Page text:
Gafoor R, Nitsch D, McCrone P, Craig TKJ, Garety PA, Power P, McGuire P. Effect of early intervention on 5-year outcome in non-affective psychosis. Br J Psychiatry. 2010;196:372–6.
Amminger GP, Henry LP, Harrigan SM, Harris MG, Alvarez-Jimenez M, Herrman H, Jackson HJ, McGorry PD. Outcome in early-onset schizophrenia revisited: findings from the Early Psychosis Prevention and Intervention Centre long-term follow-up study. Schizophr Res. 2011;131:112–9.
Bertelsen M, Jeppesen P, Petersen L, Thorup A, Ohlenschlaeger J, Le Quach P, Christensen TO, Krarup G, Jorgensen P, Nordentoft M. Course of illness in a sample of 265 patients with first-episode psychosis – five-year follow-up of the Danish OPUS trial. Schizophr Res. 2009;107:173–8.
Reeder C, Huddy V, Cella M, Taylor R, Greenwood K, Landau S, Wykes T. A new generation computerised metacognitive cognitive remediation programme for schizophrenia (CIRCuiTS): a randomised controlled trial. Psychol Med. 2017;47:2720–30.
Twamley EW, Thomas KR, Burton CZ, Vella L, Jeste DV, Heaton RK, McGurk SR. Compensatory cognitive training for people with severe mental illnesses in supported employment: a randomized controlled trial. Schizophr Res. 2017; https://doi.org/10.1016/j.schres.2017.08.005.
Cella M, Reeder C, Wykes T. Group cognitive remediation for schizophrenia: exploring the role of therapist support and metacognition. Psychol Psychother. 2016;89:1–14.
Loewy R, Fisher M, Schlosser D, Carter C, Niendam T, Ragland JD, Biaganti B, Amirfathi F, Vinogradov S. Improved cognition and positive symptoms with targeted auditory processing training in recent-onset schizophrenia. Early Interv Psychiatry. 2016;10:114.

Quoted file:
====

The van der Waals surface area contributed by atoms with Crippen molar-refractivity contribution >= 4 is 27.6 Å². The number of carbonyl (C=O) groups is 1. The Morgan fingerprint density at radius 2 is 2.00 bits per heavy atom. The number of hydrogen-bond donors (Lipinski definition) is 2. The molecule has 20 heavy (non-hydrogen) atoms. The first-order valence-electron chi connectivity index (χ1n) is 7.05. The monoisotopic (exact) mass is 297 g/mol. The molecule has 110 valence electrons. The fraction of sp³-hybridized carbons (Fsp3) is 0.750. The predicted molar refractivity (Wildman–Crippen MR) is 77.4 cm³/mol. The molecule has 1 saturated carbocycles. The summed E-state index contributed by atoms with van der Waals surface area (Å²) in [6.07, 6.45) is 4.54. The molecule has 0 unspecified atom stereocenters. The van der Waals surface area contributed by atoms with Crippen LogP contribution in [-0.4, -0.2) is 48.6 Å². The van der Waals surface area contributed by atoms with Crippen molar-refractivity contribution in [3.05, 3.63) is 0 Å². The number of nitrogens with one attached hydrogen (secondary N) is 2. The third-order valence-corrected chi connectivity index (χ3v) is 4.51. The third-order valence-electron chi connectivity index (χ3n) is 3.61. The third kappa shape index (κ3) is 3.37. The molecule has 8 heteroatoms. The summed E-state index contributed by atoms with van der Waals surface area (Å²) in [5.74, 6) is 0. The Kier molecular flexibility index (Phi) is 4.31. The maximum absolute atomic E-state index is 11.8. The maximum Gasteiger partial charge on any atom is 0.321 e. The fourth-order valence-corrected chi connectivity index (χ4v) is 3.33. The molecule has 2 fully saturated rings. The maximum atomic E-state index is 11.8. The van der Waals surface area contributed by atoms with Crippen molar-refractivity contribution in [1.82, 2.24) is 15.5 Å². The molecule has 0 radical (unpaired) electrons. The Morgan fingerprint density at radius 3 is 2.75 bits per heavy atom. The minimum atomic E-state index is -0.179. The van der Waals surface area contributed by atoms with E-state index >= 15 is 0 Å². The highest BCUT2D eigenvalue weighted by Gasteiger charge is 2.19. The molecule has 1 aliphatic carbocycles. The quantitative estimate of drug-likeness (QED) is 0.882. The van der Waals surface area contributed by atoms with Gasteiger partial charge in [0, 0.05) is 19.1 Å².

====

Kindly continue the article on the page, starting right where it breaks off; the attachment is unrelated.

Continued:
Donohoe G, Dillon R, Hargreaves A, Mothersill O, Castorina M, Furey E, Fagan AJ, Meaney JF, Fitzmaurice B, Hallahan B, et al. Effectiveness of a low support, remotely accessible, cognitive remediation training programme for chronic psychosis: cognitive, functional and cortical outcomes from a single blind randomised controlled trial. Psychol Med. 2017; https://doi.org/10.1017/S0033291717001982.
Cella M, Wykes T. The nuts and bolts of cognitive remediation: exploring how different training components relate to cognitive and functional gains. Schizophr Res. 2017; https://doi.org/10.1016/j.schres.2017.09.012.
Rose D, Wykes T, Farrier D, Doran A-M, Sporle T, Bogner D. What do clients think of cognitive remediation therapy?: a consumer-led investigation of satisfaction and side effects. Am J Psychiatr Rehabil. 2008;11:181–204.
Contreras NA, Lee S, Tan EJ, Castle DJ, Rossell SL. How is cognitive remediation training perceived by people with schizophrenia? A qualitative study examining personal experiences. J Ment Health. 2016;25:260–6.
Ennis L, Wykes T. Impact of patient involvement in mental health research: longitudinal study. Br J Psychiatry. 2013;203:381–6.
Sheehan DV, Lecrubier Y, Sheehan KH, Amorim P, Janavs J, Weiller E, Hergueta T, Baker R, Dunbar GC. The Mini-International Neuropsychiatric Interview (MINI): the development and validation of a structured diagnostic psychiatric interview for DSM-IV and ICD-10. J Clin Psychiatry. 1998;59:22–33.
Medalia A, Revheim N. Computer assisted learning in psychiatric rehabilitation. Psychiatr Rehabil Skills. 1999;3:77–98.